Though we were in Japan for only a few weeks, it is a country that leaves a deep impression on those who venture there. Japan is not an easy place to characterize and we’re still trying to sort out everything we observed while there, and more importantly, what it all meant. Japan was, and remains, a place of mystery for us. Where else do you see obnoxious blinking gambling parlors erected next to serene Japanese Zen Gardens? Where else can you be surrounded by endless towering buildings of glass and steel, yet it the humble tea house – a building made from wood, bamboo, and earth by highly skilled craftsmen – that is most revered? And where else is the training to become an earthen plasterer as vigorous as it is to become a surgeon? Though these things may seem odd to us in the West, it has taught us that a culture needn’t abandon its past in order to embrace its future. Indeed, standing before a 600-year-old wall of clay that has stood tall through hundreds of earthquakes and nuclear war, is a good reminder of exactly what can be gleaned from our past, if only we listen. So listening we were.
Many things drew us to Japan but this trip was focused on traditional Japanese architecture. We can tell you that as natural builders in a place that has a rich history of using natural materials – clay, lime, bamboo, and timber – and even more, a profound appreciation for the craft of taking raw materials and caressing them into works of art, it was refreshing to see so many wonderfully preserved traditional buildings, as well as a surprising number of modern earthen structures, including straw bale, cob, and adobe buildings. Many of these buildings, especially the historic ones, are so stunning to look, expressing such beautiful form, that to the casual observer, it may not even be apparent that this awe-inspiring structure they are gawking at is made from humble earth. Luckily for us, our friend Kyle, who just happens to have completed a PhD looking at “hygrothermal environment of straw bale walls in Japan“, and who’s been working as a traditional Japanese plasterer, took us under his wing and provided us with a mesmerizing look into the world of Japanese natural building.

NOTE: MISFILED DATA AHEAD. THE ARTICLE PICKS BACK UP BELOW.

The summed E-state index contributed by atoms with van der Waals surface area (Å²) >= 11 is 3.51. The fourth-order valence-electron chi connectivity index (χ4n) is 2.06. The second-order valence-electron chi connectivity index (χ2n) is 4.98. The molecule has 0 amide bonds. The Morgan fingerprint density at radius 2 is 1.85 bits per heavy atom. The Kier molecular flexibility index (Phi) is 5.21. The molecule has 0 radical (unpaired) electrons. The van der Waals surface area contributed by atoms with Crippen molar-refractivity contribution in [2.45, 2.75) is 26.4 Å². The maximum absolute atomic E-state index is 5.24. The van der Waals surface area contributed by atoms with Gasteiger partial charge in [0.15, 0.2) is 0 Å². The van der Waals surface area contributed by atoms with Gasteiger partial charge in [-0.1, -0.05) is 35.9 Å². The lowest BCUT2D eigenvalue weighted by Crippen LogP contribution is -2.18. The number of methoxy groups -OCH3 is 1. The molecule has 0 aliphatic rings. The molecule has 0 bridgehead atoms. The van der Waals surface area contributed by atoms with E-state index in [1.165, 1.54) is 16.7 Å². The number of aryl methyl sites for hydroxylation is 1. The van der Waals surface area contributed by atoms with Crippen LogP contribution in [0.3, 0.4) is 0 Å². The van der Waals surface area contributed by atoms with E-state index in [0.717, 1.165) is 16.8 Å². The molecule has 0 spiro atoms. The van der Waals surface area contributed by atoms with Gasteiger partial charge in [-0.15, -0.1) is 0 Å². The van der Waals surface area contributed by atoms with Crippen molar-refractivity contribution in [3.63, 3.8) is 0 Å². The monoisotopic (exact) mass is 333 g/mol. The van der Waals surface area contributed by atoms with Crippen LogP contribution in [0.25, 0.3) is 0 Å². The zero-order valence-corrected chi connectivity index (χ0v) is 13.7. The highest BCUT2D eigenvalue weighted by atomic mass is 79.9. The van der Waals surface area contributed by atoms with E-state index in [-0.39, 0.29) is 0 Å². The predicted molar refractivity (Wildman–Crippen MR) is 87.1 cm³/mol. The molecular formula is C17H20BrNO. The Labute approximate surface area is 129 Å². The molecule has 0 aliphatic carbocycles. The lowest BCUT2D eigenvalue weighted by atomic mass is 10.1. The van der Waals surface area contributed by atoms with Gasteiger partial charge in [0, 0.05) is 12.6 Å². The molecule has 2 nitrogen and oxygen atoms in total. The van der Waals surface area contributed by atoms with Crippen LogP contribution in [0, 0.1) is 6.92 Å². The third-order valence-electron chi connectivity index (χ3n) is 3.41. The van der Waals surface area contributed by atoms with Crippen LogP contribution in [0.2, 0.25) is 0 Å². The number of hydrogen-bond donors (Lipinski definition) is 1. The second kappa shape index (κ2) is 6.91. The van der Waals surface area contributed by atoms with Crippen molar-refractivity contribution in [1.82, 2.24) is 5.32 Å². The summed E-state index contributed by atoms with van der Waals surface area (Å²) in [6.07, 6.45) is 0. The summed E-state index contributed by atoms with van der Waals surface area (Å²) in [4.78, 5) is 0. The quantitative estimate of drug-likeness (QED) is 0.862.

Kyle, who grew up in Wisconsin, and his Japanese wife, Kazuko, took us to places 99.99% of tourists never see – the inside of Japanese tool stores, temples made from straw bales, and to the home of a renowned Japanese plaster craftsmen. On one occasion, we visited a tool and aggregate supply store in downtown Tokyo. We still reflect on this visit and the ceremony that surrounded it. Prior to arriving there, we met Kyle’s friend Midori, whose PhD work focused on vernacular architecture in Japan. She was jubilant about the opportunity to visit this place. This family shop, we were told, was the premier supplier of natural building materials in Japan, providing generations of craftsmen the materials used to carry out the ethereal works we saw all over Japan. This was a real treat.
Upon walking into the small office, both Kyle and Midori presented gifts to the shop owner; Kyle giving daikon radishes he had grown himself. Everyone exchanged bows and a life time of thank yous (“ari-gato”), then we were directed to take a look around. The office contained collections of Japanese trowels, many of which were hand forged by descendants of Samaria swords makers. Upstairs hung sample boards of exquisite plasters done by Japan’s most accomplished plaster craftsmen, while in the adjoining room were shelves of colourful bagged clays from all over Japan, spanning the spectrum from bright orange to green. We could see the large yard piled high with sifted sands and various aggregates, and Kyle informed us you can even order a dump truck of premixed, fermented clay plaster for your project! Oh, did we wish.